Earlier this week British Prime Minister Theresa May said in a speech that social media was inundated with Russian attempts to distort the news and elections and accused Moscow of “planting fake stories” online as part of a “campaign of cyber-espionage and disruption”.

She was using the information after both British and US intelligence services identified several prominent news services were exposed as Russian bots.

Earlier in November, the US Senate Select Committee on Intelligence provided a list of 2,753 suspended, Russian-linked Twitter accounts.

Many of these fake Russian bot accounts have been traced directly to the Internet Research Agency, in St Petersburg. The Russian government-backed agency reportedly runs social media accounts disseminating “disinformation”.

This “troll farm” was exposed by a whistleblower in the New York Times in 2015. A BBC investigation has also uncovered a pro-Russia “troll factory” in Ukraine.

The Oxford Internet Institute – part of the University of Oxford and recipients of the Democracy award for its analysis of propaganda – says bots “significantly impact [on]public life during important policy debates, elections, and political crises” and “flourished during the 2016 US presidential election”.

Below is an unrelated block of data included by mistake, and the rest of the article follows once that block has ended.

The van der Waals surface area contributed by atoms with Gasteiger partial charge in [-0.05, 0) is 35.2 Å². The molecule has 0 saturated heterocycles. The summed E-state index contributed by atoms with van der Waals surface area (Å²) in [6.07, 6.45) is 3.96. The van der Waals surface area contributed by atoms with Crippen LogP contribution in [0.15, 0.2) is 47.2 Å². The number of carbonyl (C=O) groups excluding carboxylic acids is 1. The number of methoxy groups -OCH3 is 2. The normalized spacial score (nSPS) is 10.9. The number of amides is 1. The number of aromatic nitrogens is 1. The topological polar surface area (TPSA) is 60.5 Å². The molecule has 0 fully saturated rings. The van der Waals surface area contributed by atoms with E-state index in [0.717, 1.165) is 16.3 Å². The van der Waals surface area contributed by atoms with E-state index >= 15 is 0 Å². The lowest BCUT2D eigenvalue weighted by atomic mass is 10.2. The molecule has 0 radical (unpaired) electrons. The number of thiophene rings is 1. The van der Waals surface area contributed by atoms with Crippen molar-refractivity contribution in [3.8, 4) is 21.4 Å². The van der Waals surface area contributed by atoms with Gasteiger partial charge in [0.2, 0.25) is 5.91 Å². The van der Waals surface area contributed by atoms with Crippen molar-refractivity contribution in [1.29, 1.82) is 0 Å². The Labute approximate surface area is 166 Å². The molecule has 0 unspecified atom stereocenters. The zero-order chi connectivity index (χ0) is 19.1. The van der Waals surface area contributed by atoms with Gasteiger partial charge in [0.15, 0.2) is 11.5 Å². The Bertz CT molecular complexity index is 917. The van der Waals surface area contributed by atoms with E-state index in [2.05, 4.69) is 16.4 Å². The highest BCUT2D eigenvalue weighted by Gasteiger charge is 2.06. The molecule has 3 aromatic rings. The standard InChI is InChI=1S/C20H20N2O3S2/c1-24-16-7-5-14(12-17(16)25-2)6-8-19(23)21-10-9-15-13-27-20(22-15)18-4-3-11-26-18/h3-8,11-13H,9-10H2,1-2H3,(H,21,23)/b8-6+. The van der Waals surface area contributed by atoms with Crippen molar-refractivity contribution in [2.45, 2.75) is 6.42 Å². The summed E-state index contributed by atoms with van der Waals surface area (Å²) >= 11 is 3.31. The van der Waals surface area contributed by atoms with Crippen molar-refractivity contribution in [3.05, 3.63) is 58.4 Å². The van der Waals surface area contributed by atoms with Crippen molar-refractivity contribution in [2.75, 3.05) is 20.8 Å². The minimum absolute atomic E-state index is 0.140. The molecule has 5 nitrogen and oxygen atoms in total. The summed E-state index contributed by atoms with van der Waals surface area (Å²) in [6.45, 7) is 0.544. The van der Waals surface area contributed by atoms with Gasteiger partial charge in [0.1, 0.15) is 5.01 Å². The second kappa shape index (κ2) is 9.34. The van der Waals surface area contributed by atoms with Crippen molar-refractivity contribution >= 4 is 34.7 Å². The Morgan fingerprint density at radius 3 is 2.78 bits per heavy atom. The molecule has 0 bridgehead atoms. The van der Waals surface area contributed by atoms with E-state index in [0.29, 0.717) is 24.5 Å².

Bot-spotting tips

The Atlantic Council’s Digital Forensic Research Lab (DFRL) offers social-media users tips for spotting a bot:

  • Frequency: Bots are prolific posters. The more frequently they post, the more caution should be shown. The DFRL classifies 72 posts a day as suspicious, and more than 144 per day as highly suspicious.
  • Anonymity: Bots often lack any personal information. The accounts often have generic profile pictures and political slogans as “bios”.
  • Amplification: A bot’s timeline will often consist of re-tweets and verbatim quotes, with few posts containing original wording.
  • Common content: Networks of bots can be identified if multiple profiles tweet the same content almost simultaneously.

The Digital Forensic Research Lab’s full list of tips can be found here.

There has been a move away from fully automated bots to semi-automated accounts.

Such accounts are harder to identify, as they intersperse their activity with references to popular culture and personalized replies.

To read the entire article from The BBC, click here:

Photo courtesy Wikipedia

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